The National Association of Federally-Insured Credit Unions and the Credit Union National Association sent a joint letter to Sen. Orrin Hatch on Wednesday defending the credit union charter and its tax status.
The internet giant, SunTrust, Ally and other backers have invested $16 million in a new funding round for Greenlight Financial Technology, further blurring the lines between banks and tech companies.
Bank consolidation in the city has picked up in recent months despite erratic oil prices and flooding tied to Hurricane Harvey.
The Consumer Financial Protection Bureau is seeking comment on how to engage the public in field hearings and town hall meetings as part of a broad review of all of the bureau's processes.
The Puerto Rico-based bank failed in 2015. The FDIC, its receiver, is seeking unspecified economic and punitive damages from 16 lenders, including Bank of America, Barclays and Credit Suisse.
As they cement major partnerships, launch overseas operations and court banks and other institutional investors, top cryptocurrency exchanges now see regulatory approval as a competitive advantage.
The Treasury Department struck a middle ground in recommendations for Dodd-Frank Act wind-down powers, resisting calls to repeal those powers but still addressing concerns that they are too generous to large firms.
A community group has secured a grant from the W.K. Kellogg Foundation to probe banks’ small-business lending practices. It follows a 2017 pilot study in which the group found that white shoppers posing as business owners were three times more likely to be invited for follow-up appointments than their black counterparts and twice as likely to be offered help in completing loan applications.
Deutsche Bank on Wednesday became the first large bank to announce a wholesale relocation of client business out of the U.K., but B of A has extended the lease on its London headquarters, and Northern Trust is searching for a new lease in the city.
The prepaid card issuer has bounced back from the hit it took after discontinuing a product that proved to be popular with fraudsters.
The Chicago bank is denying a report that its CEO, Steve Calk, made $16 million in mortgage loans to former Trump campaign chairman Paul Manafort in exchange for a job in the White House.
If so, what would it look like? And what is cognitive corporate banking?
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A recent article on bankrate.com outlined 15 signs of serious debt trouble. If you recognize these signs with your financial struggles, it might be a good idea to meet with a bankruptcy attorney to discuss your financial options.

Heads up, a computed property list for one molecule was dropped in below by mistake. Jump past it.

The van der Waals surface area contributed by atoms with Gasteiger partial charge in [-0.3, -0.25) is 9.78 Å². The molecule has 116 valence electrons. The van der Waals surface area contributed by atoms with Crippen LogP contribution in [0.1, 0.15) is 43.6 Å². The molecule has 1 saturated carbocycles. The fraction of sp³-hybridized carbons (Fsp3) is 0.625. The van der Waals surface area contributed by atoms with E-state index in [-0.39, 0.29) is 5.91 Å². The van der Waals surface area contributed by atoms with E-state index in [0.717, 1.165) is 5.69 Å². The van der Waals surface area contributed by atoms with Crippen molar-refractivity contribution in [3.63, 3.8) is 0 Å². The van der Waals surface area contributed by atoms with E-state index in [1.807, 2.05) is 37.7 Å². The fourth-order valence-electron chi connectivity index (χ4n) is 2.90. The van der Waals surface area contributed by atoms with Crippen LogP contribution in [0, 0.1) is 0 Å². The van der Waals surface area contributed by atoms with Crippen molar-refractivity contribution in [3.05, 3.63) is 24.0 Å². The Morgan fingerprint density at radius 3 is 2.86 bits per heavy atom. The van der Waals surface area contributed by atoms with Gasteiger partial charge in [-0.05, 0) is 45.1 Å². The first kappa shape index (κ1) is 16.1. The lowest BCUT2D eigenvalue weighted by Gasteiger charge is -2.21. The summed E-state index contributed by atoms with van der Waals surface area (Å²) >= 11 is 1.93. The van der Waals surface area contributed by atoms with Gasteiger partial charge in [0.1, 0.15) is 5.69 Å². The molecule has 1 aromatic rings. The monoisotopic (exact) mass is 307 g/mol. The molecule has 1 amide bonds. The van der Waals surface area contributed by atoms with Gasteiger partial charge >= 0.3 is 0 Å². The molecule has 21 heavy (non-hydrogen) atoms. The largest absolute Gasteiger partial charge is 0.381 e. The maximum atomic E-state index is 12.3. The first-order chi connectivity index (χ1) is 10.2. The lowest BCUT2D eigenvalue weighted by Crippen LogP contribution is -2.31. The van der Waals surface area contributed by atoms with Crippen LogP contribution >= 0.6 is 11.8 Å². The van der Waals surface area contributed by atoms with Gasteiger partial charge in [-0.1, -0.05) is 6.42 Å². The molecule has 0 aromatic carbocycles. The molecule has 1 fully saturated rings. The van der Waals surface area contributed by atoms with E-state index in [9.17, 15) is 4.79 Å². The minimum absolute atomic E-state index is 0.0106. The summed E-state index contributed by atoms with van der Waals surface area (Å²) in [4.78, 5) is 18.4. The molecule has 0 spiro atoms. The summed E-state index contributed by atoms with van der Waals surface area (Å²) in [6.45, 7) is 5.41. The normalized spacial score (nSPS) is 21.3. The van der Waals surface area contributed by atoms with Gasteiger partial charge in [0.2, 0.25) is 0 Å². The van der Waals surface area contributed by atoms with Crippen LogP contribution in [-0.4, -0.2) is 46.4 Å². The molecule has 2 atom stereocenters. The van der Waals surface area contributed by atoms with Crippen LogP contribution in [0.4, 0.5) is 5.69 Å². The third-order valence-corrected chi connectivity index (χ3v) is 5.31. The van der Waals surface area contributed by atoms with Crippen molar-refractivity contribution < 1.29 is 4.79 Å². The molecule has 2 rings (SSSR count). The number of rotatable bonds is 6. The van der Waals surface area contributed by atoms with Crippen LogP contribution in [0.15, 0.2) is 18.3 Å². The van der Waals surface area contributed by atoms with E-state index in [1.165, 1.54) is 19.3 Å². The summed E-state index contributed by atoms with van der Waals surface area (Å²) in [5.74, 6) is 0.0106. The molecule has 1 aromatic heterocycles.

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At least, not until you’ve assessed all the other demands for oil.
That’s a quaint way of saying that your decisions about which of your creditors to pay when you can’t pay everyone should not be based on who is on the phone.
The creditors who call you are the ones with few other tools in their toolbox to collect the money you owe.
They hope to get you to write them a check for money they can’t easily get any other way.
Just because they squeak, doesn’t mean they should get paid first.
The debt collector on the phone certainly feels like he has invaded your sanctuary. Life is challenging enough without your money problems interrupting home life.
If you have debts you can’t pay, it’s a critical question.
The man sitting across the desk from me owed a fistfull of taxes. He proposed to transfer his interest in the family home to save the house from the tax lien which was filed against him.
He thought that the lien on the house would vanish once the home wasn’t in his name any longer.
And that sort of follows from the idea that the lien is “on” the person.
But that’s not how liens work.
Liens are creatures of law: whether you think about them as barnacles, leaches, or ticks, the idea is the same.
They attach to assets and follow the asset wherever it goes.
Liens are interests in the property owned by a person against whom a lien has been filed.
The lienholder has rights in the property. Those rights are different from the rights of the legal owner, but they are powerful still.
Chances are your first reaction is to put the title to your biggest assets in just your name.
Just because the deed to the house now reads Jane Doe instead of John Doe and Jane Doe it’s easy to think the house is Jane’s separate property and the operation of California community property law has been beaten back.
Why does it matter whether the house or a business is community property? Because the character of the property determines which creditors of the married couple can levy on the asset to pay a debt.
Community property is available to creditors of either spouse, for debts incurred during their marriage and before marriage.
Registered domestic partners are also presumed to have community property and are subject to the benefits and burdens of community property.